Alright, those who know me know that I was a huge fan of Sin & Punishment on N64 (well, Virtual Console in my case) and would always be pestering people to buy it. When I first bought it I was like woah, this is kind of a unique take on the Starfox 64 formula! But admittedly, that game isn't really for everyone. For one, the controls have a huge learning curve. For two, it is very, very short. And uh, well, those are the only two things wrong with it so everyone should buy it anyway. But I guess I can see why it would turn some people off.
Both of those are fixed with the sequel, Sin & Punishment: Star Successor. Being able to use the Wii remote pointer gets rid of the awkward feeling of the controls of the N64/VC game. And the game is much longer this time around, I can't say for sure without sitting down and timing runs, but it seems at least twice as long to me. It's a pretty meaty game.
This isn't even close to the maximum amount of things to dodge on-screen at once in this game...
As to how it plays, whereas the first one felt very Starfox 64-ish to me, I think this one does as well, but also feels a lot more like a SHMUP at times. With a lot of bosses. And it is also way more intense, bordering on chaotic at times. Kind of like if Starfox 64 and Ikaruga had a baby together, but somehow Gradius boss rushes got thrown into the mix. Except it also throws a bunch of different changing perspectives at you, and I have no idea what game that would be pulled from.
SO GO BUY IT, IT IS FREAKING AWESOME.
But that wasn't really the point.
Honestly, what has been done with it since Starfox 64 that is worth speaking of? Probably the best Starfox game post-64 is the DS one, but eh. Nintendo doesn't quite seem to know what they want to do with it. What was (briefly) one of their greatest franchises has kind of turned into a second tier franchise at best, and it never really gets the full attention it deserves.
And the last few Starfox games have been outsourced anyway. Well, I am a bit unclear on this, but I think almost every Starfox game has been outsourced? Or at least co-developed? So why not hand the franchise to Treasure? They have already proven they can do a Starfox 64-like game very, very well. And Nintendo could do with building some closer ties to some of its 3rd party developers. Furthermore, Treasure is a developer whose business model isn't quite in line with the big budget, HD development, so the time is ripe for Nintendo to build closer ties.
One of my favorite games ever, and it deserves an excellent follow-up... someday.
Now, don't get me wrong. Starfox isn't Sin & Punishment. And it shouldn't be. It is a slower paced game, for one, and I am not sure I would want to see a Starfox game with the constant barrage that Sin & Punishment: Star Successor throws at you. I also think it would make sense to keep the shooting in front of the ship (as opposed to the pointer-based shooting in Sin & Punishment) although it could probably work either way. I'm not saying Treasure could simply copy the Sin & Punishment formula and throw a Starfox coat of paint on it. But they clearly have the core mechanics needed down, they have familiarity with the Wii (could go 3DS as well, but that is already getting Starfox), and the love and care they put into Star Successor shines beyond most 3rd party Wii games (though, of course, it was developed closely with Nintendo, but so would a Starfox game be.) At worst, I think a Treasure developed Starfox game could be the best Starfox since Starfox 64. Though it very well could surpass it.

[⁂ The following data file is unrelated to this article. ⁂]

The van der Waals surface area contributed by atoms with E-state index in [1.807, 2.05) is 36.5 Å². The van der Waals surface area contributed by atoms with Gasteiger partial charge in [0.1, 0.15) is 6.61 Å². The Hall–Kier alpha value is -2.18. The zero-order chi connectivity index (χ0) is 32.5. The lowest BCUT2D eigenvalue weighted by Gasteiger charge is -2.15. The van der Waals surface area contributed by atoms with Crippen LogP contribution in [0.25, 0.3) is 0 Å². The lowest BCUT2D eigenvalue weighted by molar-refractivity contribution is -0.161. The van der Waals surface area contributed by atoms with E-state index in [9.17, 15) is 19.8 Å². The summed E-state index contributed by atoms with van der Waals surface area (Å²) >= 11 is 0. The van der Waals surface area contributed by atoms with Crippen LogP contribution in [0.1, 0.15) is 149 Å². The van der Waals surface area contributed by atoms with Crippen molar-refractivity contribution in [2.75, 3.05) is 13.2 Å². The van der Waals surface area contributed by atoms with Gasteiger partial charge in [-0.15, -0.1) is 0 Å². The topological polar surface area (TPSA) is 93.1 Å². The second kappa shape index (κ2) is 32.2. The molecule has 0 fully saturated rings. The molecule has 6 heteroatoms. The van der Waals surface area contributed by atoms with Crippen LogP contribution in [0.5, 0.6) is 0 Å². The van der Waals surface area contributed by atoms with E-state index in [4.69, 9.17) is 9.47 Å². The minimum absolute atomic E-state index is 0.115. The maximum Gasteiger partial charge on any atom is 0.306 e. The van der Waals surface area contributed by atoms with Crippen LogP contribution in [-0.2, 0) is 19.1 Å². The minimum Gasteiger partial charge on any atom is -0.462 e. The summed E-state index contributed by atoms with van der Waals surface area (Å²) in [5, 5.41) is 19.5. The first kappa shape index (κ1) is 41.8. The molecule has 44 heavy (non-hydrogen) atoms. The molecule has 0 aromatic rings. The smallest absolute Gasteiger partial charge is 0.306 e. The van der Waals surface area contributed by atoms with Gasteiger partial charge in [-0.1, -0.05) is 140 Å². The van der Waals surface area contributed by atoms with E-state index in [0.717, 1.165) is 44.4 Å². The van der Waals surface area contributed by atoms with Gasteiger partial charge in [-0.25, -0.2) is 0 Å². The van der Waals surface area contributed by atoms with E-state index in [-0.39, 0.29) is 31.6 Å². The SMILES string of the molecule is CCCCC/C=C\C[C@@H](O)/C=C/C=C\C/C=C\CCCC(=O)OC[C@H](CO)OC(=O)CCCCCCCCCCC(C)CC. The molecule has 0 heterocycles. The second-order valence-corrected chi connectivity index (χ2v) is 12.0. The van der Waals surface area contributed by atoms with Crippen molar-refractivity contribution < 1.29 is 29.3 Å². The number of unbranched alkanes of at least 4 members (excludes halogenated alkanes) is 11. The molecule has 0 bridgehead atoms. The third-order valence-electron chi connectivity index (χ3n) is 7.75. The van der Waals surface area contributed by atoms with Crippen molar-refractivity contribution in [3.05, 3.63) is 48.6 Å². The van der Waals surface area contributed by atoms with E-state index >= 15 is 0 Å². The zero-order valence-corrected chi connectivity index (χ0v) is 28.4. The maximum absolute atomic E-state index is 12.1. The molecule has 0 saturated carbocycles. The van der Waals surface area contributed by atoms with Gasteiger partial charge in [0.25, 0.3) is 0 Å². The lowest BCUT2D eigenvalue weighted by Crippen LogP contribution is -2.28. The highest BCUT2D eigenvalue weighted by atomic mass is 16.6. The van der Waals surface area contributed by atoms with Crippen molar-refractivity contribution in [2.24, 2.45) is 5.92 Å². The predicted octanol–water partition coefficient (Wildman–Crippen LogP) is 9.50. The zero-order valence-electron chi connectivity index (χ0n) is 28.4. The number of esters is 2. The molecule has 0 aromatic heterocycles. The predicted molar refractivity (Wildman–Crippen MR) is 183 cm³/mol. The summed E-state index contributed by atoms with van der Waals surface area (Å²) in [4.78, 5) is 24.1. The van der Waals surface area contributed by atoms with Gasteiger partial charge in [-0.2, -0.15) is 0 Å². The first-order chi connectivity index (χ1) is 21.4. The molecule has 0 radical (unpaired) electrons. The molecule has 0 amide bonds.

And for that matter, Nintendo should probably just buy Treasure up. And set them to work on another Bangai-O game, in addition to Starfox. Then my life would be complete.
Nah, Treasure should work on Treasure stuff. Q-Games should handle StarFox. Command was really good. A nice blend of old and new.
Actually, they basically just released a StarFox game with X-Scape on DSiWare.
I really don't think the StarFox franchise is in as dire of a state as everyone else seems to. I haven't played StarFox 2, but the only released stinker was StarFox Adventures, which has nothing to do with the series.
I'd be in favor of Nintendo buying Treasure, regardless, although Wario World was pretty disappointing. (Would Treasure want to be bought, though?) Nintendo should also pick up Good Feel and Next Level. And Camelot.
And then never localize their games.
I am definitely going to get S&P 2. It looks awesome.
Are Fox McCloud, Samus Aran, and Captain Falcon all bounty hunters?
I have to agree with that. Q-Games makes a mean StarFox. I'm currently playing Command and it's pretty good, though I have a number of issues with it.
As for the makers of S&P being ideal for StarFox, I used to think it made sense but now I'm not so sure. Treasure can do a mean shmup, but can they nail the feeling of flight as well as Q-Games can? Maybe not. It's probably not as easy as it looks either, since Factor 5 never got it right even after 3 Star Wars games.
I still have to buy Sin and Punishment 2 but I have to fork out the money for xbox live gold this month plus I am going on holiday soon so need all the money I can get. I have had my first taste of Panzar Dragoon Orta though and that should quell my appetite for a while.
@anandxxx I don't know if dire is quite the correct word, but there is no denying that both Starfox and Starfox 64 were some of the bigger/better titles on their respective consoles, and since then not so much. It's not that they necessarily got bad (though some would argue that), but that they're not really top of the line anymore.
And they should be? I remember getting Starfox 64 back in the days and playing the hell out of it and thinking like woah, such a huge step up from the already great Starfox! And Nintendo was making a huge deal out of it, they even sent out this awesome promo video! I would have never suspected back then that Nintendo would just kind of... stop caring about Starfox as much.
I should note that Starfox 64 is one of my favorite games of the ever. So I get a bit passionate about Nintendo bringing back the Starfox glory days. I don't want to settle for merely decent Starfox games, he needs to be back up with Mario / Metroid / Zelda / Smash / F-Zero / etc. where he belongs!